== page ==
I made a bus map.
Not just an image, but a dynamic “slippy map” rendered at several zoom levels.
This was my “hack” for the RewiredState, National Hack the Government Day”, a gathering of hackers who build something in a day, with the aim of tackling government/society problems, working with government data. Projects are presented at the end of the day.
I created the bus map by “rendering” OpenStreetMap data. By this I mean starting from raw map data, the underlying vector data, the coordinates and connections of every road etc, and creating raster images arranged in tiles at several zoom levels, for the map display linked above.
Getting the data
You can download raw OpenStreetMap vector data for the entire planet. In fact I took an england extract in PBF format offered up by geofabrik. From this I just chopped out the London area (this bounding box) using the tool “osmosis” with this command:
wget http://download.geofabrik.de/osm/europe/great_britain/england.osm.pbf $OSMOSIS_HOME/bin/osmosis \ --read-pbf ./england.osm.pbf \ --bounding-box left=-0.543 right=0.337 top=51.719 bottom=51.253 idTrackerType=BitSet \ --write-xml ./london.osm
Once I had london.osm, it was time to put this through the Mapnik rendering tool. Very broadly the steps were:
- Install Mapnik. In fact this is several steps, but happily I already had it installed. The ‘Build your own OpenStreetMap Server’ tutorial by Richard Weait was useful for this
- Load the data into postGIS with a command such as
./osm2pgsql -S default.style --slim -d gis ./london.osm
- Edited ‘generate_image.py’ to render a single image in central london as a test
- Edit ‘generate_tiles.py’ to specify the london bounding box and zoom levels. Initially I’ve rendered zoom levels 7 to 15.
- Run ‘generate_tiles.py’ to create the tileset (png files in a directory structure)
- Copied the stylesheet file ‘inc/layer-ferry-routes.xml.inc’ to make a new style layer for bus route relations (thanks to SK53 for suggesting this)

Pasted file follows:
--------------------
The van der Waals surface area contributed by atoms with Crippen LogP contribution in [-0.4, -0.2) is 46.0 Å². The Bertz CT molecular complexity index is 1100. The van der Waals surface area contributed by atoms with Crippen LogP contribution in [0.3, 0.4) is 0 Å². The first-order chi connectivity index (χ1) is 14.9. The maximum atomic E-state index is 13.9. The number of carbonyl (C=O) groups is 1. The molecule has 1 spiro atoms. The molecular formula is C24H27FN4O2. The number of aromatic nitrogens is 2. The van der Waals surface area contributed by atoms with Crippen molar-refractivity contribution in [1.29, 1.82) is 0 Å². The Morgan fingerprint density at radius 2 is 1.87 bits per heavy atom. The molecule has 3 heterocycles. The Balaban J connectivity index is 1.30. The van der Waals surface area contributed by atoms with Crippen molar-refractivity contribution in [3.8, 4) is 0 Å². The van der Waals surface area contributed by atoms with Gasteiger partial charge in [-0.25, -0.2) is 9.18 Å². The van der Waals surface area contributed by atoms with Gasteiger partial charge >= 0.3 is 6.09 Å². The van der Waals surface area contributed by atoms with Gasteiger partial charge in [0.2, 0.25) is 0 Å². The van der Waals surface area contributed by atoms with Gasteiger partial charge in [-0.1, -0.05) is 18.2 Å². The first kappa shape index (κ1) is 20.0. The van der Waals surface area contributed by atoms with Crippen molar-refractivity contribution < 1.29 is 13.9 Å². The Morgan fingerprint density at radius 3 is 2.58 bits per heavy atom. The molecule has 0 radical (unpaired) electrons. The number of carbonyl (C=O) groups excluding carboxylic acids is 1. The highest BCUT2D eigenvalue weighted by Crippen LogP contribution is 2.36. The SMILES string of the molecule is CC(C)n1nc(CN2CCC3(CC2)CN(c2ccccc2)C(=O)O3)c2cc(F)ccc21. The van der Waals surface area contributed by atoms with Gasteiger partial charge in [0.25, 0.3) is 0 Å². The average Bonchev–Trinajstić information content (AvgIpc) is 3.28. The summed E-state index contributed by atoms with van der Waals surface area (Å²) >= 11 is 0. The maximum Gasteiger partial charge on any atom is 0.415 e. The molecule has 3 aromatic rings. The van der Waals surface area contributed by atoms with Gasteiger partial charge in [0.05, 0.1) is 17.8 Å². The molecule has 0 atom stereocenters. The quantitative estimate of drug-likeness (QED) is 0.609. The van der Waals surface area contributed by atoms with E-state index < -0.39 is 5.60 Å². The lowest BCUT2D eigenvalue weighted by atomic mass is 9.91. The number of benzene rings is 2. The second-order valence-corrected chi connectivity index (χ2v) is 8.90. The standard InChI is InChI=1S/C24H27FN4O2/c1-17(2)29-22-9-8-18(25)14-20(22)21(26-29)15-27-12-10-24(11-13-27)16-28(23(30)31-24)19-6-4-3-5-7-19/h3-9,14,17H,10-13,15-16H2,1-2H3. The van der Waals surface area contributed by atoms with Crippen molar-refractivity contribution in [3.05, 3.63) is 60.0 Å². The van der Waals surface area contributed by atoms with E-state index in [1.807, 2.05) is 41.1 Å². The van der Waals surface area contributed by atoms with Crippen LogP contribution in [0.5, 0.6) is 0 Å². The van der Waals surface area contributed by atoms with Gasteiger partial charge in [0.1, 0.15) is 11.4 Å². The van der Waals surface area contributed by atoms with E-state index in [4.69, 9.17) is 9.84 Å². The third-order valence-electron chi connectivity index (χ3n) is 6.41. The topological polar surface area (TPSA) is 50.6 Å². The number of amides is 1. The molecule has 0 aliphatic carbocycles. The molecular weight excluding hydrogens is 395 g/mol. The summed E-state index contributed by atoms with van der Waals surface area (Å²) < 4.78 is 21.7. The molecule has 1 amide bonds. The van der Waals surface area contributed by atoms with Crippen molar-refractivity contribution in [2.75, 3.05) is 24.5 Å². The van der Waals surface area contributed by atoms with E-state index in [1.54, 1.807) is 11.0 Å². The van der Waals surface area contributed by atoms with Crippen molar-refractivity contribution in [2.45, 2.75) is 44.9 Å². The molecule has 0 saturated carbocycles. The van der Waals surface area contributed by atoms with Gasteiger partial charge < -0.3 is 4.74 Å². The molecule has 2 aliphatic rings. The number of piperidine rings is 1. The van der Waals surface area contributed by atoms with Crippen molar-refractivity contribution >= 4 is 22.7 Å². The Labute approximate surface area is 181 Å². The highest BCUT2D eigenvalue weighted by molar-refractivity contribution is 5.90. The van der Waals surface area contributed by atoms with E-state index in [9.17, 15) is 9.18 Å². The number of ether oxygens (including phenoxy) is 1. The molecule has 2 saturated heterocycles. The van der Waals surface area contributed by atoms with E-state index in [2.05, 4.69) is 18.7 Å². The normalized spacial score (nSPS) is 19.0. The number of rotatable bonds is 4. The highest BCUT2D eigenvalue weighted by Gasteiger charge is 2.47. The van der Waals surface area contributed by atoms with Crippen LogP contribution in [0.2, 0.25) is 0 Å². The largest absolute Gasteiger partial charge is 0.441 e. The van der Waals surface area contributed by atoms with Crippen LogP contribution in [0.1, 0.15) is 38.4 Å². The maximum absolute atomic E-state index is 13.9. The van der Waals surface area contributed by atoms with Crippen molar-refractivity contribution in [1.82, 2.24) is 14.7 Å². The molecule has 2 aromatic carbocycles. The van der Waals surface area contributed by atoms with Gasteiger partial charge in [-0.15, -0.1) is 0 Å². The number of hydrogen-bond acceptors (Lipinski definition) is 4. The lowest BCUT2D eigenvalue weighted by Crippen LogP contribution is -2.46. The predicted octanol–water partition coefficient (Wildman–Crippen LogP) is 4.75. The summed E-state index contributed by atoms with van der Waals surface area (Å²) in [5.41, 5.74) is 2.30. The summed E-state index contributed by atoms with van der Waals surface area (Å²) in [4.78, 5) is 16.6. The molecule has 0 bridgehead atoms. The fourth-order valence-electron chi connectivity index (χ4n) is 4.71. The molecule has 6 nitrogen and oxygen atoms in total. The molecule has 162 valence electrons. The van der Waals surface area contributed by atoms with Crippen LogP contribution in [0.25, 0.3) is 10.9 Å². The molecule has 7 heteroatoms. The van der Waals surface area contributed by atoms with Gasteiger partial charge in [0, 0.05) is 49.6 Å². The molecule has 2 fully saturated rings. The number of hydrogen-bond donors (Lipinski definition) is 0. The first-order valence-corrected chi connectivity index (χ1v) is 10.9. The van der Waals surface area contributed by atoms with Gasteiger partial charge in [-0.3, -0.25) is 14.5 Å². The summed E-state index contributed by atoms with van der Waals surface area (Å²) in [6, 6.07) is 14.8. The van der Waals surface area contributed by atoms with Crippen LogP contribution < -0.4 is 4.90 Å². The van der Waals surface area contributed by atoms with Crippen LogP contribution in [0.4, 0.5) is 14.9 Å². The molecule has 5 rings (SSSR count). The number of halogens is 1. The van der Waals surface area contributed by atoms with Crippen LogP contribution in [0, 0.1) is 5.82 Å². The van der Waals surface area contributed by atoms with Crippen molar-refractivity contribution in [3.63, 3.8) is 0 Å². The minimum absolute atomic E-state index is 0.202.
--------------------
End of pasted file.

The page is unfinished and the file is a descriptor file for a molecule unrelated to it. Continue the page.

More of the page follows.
- Reference the new layer in osm.xml, and ‘inc/layers.xml.inc’
- Test using ‘generate_image.py’ before re-running ‘generate_tiles.py’ to re-render the tiles.
- Added more rules for varying thicknesses and a TextSymbolizer for showing route labels
My busmap stylesheet so far: style.tar.gz
Among the list of rendering examples linked above, is the one called “öpnvkarte.de” which shows bus routes throughout europe. In fact this is one of the best examples of customised OpenStreetMap rendering. Really nice colour and style choices with subdued colours for the background features enhancing the bold transport lines very clearly. So bus route rendering has certainly already been done. What’s the point in my map then?
öpnvkarte is very german. It’s named after a german transport network. The map is quite literally centred on Germany, and you’ll have noticed it has an un-typeable german character in it’s URL (although Shaun has provided openbusmap.org as a more sensibly named proxy). Petty irritations perhaps. So what else?
As far as I’m aware öpnvkarte hasn’t been updated in a while, so by re-rendering today’s openstreetmap data, we can see how the community has progressed with adding more routes. I was slightly disappointed to find that there wasn’t much difference in London actually. Just one or two details. Compare here with here. But OpenStreetMap people tend to be motivated a lot by renderings and other uses of the data they’re gathering. If the bus map stops being updated, then people stop adding bus routes.
There are other things which are less than perfect about öpnvkarte. It’s not a worldwide rendered tileset. It went worldwide for a few weeks but the server didn’t manage to cope. (I know my map is obviously not competing very well. I just rendered tiles for London!)
Wordwide tile rendering and re-rendering of updates, are tricky technical challenges. Obviously the developer of öpnvkarte is under no obligation to do these things, it’s just a shame that he doesn’t. More of a shame is that he doesn’t (as far as I’m aware) share his stylesheet config files. Again he’s not obliged to do so, and given the amount of work he must have put into it, perhaps it’s understandable. But sharing stylesheets would allow people with hardware and tuning know-how to have a go at tackling these other hosting challenges.
So those are a few weak justifications for starting all over again and attempting to build a different bus map stylesheet. My mapnik config files are hopelessly rudimentary so far, but it’s a start. Mostly though, this is just another baby step in my slow climb up the Mapnik learning curve. I wrote a diary entries back in January about this, but until this weekend I hadn’t tried anything further.
The important point I did remember to make in my 2 minute slot: Next weekend we’re having a London OpenStreetMap hack weekend. I must try to prepare this time!
UPDATE: New transport map from Andy Allan. My friend Andy is creator of OpenCycleMap and all round Mapnikmeister. Unveiled today (14th April), his transport map is auto-updated and rendered worldwide (how are your local buses looking?) with beautiful pale shaded background cartographic choices. I think we can safely say I’ve been outdone on this one